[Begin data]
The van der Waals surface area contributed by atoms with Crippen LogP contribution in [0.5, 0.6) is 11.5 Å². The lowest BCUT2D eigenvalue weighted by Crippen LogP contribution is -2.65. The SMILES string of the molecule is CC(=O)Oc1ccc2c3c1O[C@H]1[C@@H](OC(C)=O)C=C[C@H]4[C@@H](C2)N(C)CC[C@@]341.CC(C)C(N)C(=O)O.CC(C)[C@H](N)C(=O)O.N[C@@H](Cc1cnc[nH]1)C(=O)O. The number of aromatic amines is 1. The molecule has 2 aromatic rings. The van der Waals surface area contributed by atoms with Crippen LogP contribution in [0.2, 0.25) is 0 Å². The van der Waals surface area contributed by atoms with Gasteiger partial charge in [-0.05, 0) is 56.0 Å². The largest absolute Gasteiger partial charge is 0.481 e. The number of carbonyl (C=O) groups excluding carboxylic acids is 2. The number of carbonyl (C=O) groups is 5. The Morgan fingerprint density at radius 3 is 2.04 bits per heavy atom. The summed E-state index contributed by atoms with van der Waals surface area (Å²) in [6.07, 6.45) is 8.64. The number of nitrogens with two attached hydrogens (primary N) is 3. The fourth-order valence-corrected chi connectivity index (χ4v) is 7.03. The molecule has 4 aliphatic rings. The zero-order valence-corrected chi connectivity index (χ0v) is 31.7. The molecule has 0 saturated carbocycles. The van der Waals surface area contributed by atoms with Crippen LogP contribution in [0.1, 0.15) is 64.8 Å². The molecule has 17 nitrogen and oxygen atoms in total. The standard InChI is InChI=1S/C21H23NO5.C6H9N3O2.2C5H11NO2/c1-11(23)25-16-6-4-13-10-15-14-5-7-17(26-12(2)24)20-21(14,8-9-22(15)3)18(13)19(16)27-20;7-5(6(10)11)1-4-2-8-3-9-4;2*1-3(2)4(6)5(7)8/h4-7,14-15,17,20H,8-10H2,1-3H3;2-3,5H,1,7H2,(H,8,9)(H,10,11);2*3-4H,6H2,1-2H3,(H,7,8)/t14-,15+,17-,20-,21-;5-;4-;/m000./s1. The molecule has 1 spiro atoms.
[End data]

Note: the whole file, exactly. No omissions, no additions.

The van der Waals surface area contributed by atoms with Crippen LogP contribution in [0.5, 0.6) is 11.5 Å². The lowest BCUT2D eigenvalue weighted by Crippen LogP contribution is -2.65. The SMILES string of the molecule is CC(=O)Oc1ccc2c3c1O[C@H]1[C@@H](OC(C)=O)C=C[C@H]4[C@@H](C2)N(C)CC[C@@]341.CC(C)C(N)C(=O)O.CC(C)[C@H](N)C(=O)O.N[C@@H](Cc1cnc[nH]1)C(=O)O. The number of aromatic amines is 1. The molecule has 2 aromatic rings. The van der Waals surface area contributed by atoms with Crippen LogP contribution in [0.2, 0.25) is 0 Å². The van der Waals surface area contributed by atoms with Gasteiger partial charge in [-0.05, 0) is 56.0 Å². The largest absolute Gasteiger partial charge is 0.481 e. The number of carbonyl (C=O) groups excluding carboxylic acids is 2. The number of carbonyl (C=O) groups is 5. The Morgan fingerprint density at radius 3 is 2.04 bits per heavy atom. The summed E-state index contributed by atoms with van der Waals surface area (Å²) in [6.07, 6.45) is 8.64. The number of nitrogens with two attached hydrogens (primary N) is 3. The fourth-order valence-corrected chi connectivity index (χ4v) is 7.03. The molecule has 4 aliphatic rings. The zero-order valence-corrected chi connectivity index (χ0v) is 31.7. The molecule has 0 saturated carbocycles. The van der Waals surface area contributed by atoms with Crippen LogP contribution in [0.1, 0.15) is 64.8 Å². The molecule has 17 nitrogen and oxygen atoms in total. The standard InChI is InChI=1S/C21H23NO5.C6H9N3O2.2C5H11NO2/c1-11(23)25-16-6-4-13-10-15-14-5-7-17(26-12(2)24)20-21(14,8-9-22(15)3)18(13)19(16)27-20;7-5(6(10)11)1-4-2-8-3-9-4;2*1-3(2)4(6)5(7)8/h4-7,14-15,17,20H,8-10H2,1-3H3;2-3,5H,1,7H2,(H,8,9)(H,10,11);2*3-4H,6H2,1-2H3,(H,7,8)/t14-,15+,17-,20-,21-;5-;4-;/m000./s1. The molecule has 1 spiro atoms.